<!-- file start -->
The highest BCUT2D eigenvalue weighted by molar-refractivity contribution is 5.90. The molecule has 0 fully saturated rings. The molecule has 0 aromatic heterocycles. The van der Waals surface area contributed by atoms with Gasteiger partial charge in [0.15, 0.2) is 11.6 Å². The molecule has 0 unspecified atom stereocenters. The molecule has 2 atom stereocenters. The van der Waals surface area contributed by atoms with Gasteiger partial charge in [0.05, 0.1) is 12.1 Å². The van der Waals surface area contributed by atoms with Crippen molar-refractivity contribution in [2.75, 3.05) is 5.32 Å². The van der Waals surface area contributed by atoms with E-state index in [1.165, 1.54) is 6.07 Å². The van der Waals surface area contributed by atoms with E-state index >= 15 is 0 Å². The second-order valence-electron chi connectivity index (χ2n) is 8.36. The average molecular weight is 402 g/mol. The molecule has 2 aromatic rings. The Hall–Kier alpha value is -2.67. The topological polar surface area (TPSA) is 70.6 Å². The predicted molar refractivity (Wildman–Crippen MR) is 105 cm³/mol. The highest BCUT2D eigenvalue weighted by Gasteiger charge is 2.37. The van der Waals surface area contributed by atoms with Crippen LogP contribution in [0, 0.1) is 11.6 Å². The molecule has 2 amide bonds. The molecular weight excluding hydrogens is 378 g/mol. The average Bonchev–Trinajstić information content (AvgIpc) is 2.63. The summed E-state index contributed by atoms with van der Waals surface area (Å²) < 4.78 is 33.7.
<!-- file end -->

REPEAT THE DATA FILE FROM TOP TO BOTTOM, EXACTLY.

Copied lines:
The highest BCUT2D eigenvalue weighted by molar-refractivity contribution is 5.90. The molecule has 0 fully saturated rings. The molecule has 0 aromatic heterocycles. The van der Waals surface area contributed by atoms with Gasteiger partial charge in [0.15, 0.2) is 11.6 Å². The molecule has 0 unspecified atom stereocenters. The molecule has 2 atom stereocenters. The van der Waals surface area contributed by atoms with Gasteiger partial charge in [0.05, 0.1) is 12.1 Å². The van der Waals surface area contributed by atoms with Crippen molar-refractivity contribution in [2.75, 3.05) is 5.32 Å². The van der Waals surface area contributed by atoms with E-state index in [1.165, 1.54) is 6.07 Å². The van der Waals surface area contributed by atoms with E-state index >= 15 is 0 Å². The second-order valence-electron chi connectivity index (χ2n) is 8.36. The average molecular weight is 402 g/mol. The molecule has 2 aromatic rings. The Hall–Kier alpha value is -2.67. The topological polar surface area (TPSA) is 70.6 Å². The predicted molar refractivity (Wildman–Crippen MR) is 105 cm³/mol. The highest BCUT2D eigenvalue weighted by Gasteiger charge is 2.37. The van der Waals surface area contributed by atoms with Crippen LogP contribution in [0, 0.1) is 11.6 Å². The molecule has 2 amide bonds. The molecular weight excluding hydrogens is 378 g/mol. The average Bonchev–Trinajstić information content (AvgIpc) is 2.63. The summed E-state index contributed by atoms with van der Waals surface area (Å²) < 4.78 is 33.7.